The Marshmallow Test: How 4-year-olds Can Help Elucidate Willpower
    By Becky Jungbauer | April 6th 2009 11:26 AM | 9 comments | Print | E-mail | Track Comments
    About Becky

    A scientist and journalist by training, I enjoy all things science, especially science-related humor. My column title is a throwback to Jane


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    Update: check out this YouTube video - about 2:55 in, the cute kid videos start.

    Can you increase your willpower? Can high levels of willpower lead to greater success in life?

    Columbia University psychologist Walter Mischel says yes. In the 1960s, Mischel used hundreds of 4-year-olds to answer these questions in what is now referred to as the marshmallow test.

    The ability to wait for gratification is considered a personality trait important for success later in life, and may even be a component of emotional intelligence. Those without this personality trait need their gratification instantly and suffer from poor impulse control.

    Mischel put a 4-year-old in a room alone with a marshmallow on a table and told the child he was going to leave the room. The child then had two options: one, eat the marshmallow immediately (indicative of poor impulse control, or low levels of willpower), or two, wait until he returned (indicative of good impulse control, or high levels of will power), and receive an additional marshmallow as a reward.

    As you might imagine, some of the kids gobbled up the marshmallow right away. Some actually waited for Mischel to return. Mischel says the videotapes of the children alone in the room with the marshmallow demonstrate two common ways to resist an impulse - and which one could actually be used to help children and adults improve their willpower. Using these strategies could be a powerful tool in helping addicts resist temptation.


    What were the two strategies? One, distraction - kids squirmed, sang songs, counted out loud, and many other variations on this theme, according to the NPR interview. Mischel said this is a perfectly acceptable way to resist temptation - distract yourself, and shift attention away from the tempting situation.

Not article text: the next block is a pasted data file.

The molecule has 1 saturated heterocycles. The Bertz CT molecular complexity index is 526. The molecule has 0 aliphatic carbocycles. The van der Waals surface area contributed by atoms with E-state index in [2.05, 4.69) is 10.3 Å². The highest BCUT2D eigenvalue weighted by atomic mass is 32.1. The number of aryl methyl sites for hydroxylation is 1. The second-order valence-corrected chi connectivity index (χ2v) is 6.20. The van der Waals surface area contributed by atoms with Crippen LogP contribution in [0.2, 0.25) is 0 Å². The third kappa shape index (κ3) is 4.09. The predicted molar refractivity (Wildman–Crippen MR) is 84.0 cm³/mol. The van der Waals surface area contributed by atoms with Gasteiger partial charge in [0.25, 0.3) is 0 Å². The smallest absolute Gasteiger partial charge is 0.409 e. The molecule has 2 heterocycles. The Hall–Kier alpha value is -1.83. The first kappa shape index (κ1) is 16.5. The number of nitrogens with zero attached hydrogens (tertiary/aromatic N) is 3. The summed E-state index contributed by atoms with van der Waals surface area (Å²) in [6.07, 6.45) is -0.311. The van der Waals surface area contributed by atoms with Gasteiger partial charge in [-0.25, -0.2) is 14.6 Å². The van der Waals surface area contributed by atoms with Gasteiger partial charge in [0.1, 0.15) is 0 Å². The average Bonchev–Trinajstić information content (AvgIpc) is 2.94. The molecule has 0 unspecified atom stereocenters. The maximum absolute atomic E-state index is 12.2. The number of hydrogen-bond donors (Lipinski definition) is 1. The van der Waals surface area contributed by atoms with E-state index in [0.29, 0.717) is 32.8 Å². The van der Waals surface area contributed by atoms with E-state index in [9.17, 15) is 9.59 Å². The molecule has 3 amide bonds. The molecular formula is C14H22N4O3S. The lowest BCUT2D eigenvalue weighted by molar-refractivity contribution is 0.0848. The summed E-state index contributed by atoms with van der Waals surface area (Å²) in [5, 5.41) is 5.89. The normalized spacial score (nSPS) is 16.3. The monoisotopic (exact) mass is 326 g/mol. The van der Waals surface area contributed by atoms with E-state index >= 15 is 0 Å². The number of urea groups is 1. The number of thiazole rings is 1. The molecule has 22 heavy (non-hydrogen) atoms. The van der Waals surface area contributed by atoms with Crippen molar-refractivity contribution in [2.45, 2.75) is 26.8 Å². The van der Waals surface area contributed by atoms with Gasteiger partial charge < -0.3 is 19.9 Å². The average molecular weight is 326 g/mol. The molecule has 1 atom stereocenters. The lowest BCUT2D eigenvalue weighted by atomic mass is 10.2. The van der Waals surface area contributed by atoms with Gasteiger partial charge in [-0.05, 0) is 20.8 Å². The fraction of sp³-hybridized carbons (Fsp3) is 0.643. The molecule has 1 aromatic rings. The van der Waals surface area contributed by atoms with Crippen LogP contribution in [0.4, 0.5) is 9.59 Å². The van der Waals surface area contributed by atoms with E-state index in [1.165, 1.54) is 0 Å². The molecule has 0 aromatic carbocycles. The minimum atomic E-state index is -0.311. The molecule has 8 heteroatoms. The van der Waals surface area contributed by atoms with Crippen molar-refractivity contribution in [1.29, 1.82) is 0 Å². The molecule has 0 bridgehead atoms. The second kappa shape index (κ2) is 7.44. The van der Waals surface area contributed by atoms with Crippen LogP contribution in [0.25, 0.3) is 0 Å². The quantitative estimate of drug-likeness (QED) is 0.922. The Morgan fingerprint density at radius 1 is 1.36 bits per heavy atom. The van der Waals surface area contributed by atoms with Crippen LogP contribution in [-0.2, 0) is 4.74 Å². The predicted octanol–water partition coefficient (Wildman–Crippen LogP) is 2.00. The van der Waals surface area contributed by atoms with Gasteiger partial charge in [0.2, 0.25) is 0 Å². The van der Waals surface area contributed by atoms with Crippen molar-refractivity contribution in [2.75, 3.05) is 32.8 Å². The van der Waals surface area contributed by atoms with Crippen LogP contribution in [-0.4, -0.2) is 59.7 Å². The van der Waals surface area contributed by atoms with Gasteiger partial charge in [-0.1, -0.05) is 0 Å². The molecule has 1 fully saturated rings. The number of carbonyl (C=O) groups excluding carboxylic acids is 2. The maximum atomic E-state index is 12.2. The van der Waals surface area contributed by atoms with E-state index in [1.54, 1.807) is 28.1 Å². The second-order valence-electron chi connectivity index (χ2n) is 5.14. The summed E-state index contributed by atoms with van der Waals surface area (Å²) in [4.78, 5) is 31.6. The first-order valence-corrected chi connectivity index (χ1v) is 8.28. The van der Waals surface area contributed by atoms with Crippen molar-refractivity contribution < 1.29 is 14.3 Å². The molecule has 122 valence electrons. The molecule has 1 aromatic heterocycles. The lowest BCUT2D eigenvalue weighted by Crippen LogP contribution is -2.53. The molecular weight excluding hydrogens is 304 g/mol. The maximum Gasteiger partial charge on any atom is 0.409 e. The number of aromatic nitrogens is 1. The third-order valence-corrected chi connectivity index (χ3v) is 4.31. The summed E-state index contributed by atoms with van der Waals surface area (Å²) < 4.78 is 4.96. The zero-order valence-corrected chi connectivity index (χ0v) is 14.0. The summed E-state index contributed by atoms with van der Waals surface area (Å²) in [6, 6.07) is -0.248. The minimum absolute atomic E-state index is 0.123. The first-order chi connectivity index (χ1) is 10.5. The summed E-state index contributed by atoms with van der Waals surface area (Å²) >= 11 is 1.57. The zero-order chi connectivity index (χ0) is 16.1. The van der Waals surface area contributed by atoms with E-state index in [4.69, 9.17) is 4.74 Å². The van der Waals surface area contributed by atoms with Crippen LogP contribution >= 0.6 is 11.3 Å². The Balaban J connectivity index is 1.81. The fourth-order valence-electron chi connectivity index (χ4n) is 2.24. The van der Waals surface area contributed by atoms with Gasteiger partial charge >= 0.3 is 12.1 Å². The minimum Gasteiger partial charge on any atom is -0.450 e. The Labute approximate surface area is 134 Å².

Two, change the way you think about the temptation. Mischel called this thinking about the temptation in a "cold, cognitive" way. People often respond to temptations emotionally, or in a "hot" way. Marshmallow = delicious morsel, feelings of pleasure. But if you can train yourself to think about a temptation in a cold cognitive way, you can resist it. Mischel told the children to visualize the marshmallow as a cotton puff or cloud - and it worked. The children could wait longer. For an adult, perhaps visualizing the long-term consequences of his/her actions - lung cancer, money, secondary health effects on their children - may delay the desire for a cigarette, for example, and help a person quit smoking.

    Long-term outcomes

    The original sample of children were followed, and the results were clear: children with better impulse control were more successful in life: higher SAT scores, enrollment in better colleges, were more dependable (survey of parents and teachers). Children who couldn't delay gratification were more likely to become bullies, had worse parent/teacher evaluations, and even were more likely to have drug problems when surveyed at age 32.

    A 2006 article in the San Francisco Chronicle suggested these results should be considered by policymakers when they are trying to work through issues like improving education and reducing poverty. "Somehow we've entered a world in which we obsess over structural reforms and standardized tests, but skirt around the moral and psychological traits that are at the heart of actual success," David Brooks writes.

    You can increase your willpower, and there are a number of methods out there (if you have the willpower to find them). While many focus on mental exercises, one study even suggested physical exercise could help.